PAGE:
BY: CLAIRE KIM
According to the New York Times, there are over 125+ vaccines in process for development, 7 vaccines testing safety and dosage, 7 vaccines expanding safety trials, and only 1 vaccine experimenting its large scale effectiveness.
As of right now, no vaccine has reached the final stage, phase IV: approved for public use. Satisfying this stage would require the vaccine to be as harmless as possible while having enough of an effect to kill the virus in the body, a duality that comes with precise experimentation and trial after trial.
Along with the difficulties of reaching such guidelines, one of the hardest parts about creating this vaccine specific to the coronavirus is the vulnerability of the virus to mutations throughout its lifetime. The unpredictable nature of these genetic mutations has pushed scientists and microbiologists to consider several dimensions when creating the perfect vaccine. The mindset they have to maintain to achieve such success is to be “elastic”. In other words, they have to be open to changes and willing to start over if their research doesn’t align up with the behaviors of the virus.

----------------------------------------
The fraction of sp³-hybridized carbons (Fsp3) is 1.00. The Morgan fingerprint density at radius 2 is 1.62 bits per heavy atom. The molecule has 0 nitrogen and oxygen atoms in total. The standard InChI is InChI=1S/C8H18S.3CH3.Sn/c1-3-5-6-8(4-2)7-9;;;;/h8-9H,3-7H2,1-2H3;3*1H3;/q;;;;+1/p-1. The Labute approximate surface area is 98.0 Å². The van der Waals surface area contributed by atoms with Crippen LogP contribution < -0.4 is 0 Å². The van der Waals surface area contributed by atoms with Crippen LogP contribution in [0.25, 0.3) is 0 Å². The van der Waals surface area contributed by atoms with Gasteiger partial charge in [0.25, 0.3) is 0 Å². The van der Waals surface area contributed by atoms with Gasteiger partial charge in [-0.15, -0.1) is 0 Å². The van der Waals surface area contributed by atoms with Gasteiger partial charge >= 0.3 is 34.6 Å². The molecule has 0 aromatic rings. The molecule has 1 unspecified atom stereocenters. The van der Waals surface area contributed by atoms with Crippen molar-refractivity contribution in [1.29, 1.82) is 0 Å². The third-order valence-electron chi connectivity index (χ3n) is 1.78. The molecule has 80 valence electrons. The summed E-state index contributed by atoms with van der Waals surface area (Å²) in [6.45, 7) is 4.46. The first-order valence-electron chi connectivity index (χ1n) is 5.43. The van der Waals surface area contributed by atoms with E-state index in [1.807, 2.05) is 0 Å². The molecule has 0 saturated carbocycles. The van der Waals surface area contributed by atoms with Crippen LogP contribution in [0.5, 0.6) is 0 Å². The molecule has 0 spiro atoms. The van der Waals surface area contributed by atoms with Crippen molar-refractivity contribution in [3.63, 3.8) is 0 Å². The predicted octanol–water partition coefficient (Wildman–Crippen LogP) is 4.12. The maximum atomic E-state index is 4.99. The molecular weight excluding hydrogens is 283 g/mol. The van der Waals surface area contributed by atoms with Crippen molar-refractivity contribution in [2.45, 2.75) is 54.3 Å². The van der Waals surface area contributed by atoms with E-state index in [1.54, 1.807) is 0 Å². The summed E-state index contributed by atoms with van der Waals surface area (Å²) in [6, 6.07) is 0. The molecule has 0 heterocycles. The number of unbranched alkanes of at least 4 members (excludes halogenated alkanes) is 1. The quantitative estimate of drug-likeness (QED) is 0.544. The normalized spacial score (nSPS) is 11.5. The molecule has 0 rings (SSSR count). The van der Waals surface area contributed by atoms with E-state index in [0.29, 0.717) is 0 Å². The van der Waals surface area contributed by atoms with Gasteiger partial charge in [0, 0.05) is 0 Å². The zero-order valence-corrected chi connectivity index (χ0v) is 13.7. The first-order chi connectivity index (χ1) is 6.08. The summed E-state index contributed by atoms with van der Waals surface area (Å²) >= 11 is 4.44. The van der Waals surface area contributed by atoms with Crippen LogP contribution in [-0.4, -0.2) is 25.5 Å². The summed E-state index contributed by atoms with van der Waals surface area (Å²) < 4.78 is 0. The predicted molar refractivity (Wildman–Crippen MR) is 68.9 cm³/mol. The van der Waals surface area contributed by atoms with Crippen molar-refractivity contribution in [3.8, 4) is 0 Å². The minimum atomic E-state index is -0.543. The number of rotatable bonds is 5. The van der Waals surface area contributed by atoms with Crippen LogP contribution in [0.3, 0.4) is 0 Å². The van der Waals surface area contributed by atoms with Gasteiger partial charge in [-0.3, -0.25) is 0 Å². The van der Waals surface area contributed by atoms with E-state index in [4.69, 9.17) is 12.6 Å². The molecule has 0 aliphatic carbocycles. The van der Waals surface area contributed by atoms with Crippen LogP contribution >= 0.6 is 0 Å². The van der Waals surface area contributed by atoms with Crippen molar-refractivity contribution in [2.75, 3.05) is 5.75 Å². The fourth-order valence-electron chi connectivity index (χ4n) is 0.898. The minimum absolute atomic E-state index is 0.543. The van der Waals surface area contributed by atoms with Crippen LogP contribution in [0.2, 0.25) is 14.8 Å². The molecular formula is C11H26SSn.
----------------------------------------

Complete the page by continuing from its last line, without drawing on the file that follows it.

This most definitely is a frustrating process, but we, as recipients of the vaccine should stay optimistic.
Though these obstacles seem to block the legacy of finding a coronavirus vaccine any time soon, it’s reassuring to hear that so many projects are in the works, fighting to bring a cure as fast as possible. In the near future, whether that be in two months or half a year, I’m hopeful that our death rate will turn around, hospitals will declutter, and our daily routines will be more exciting to endeavor.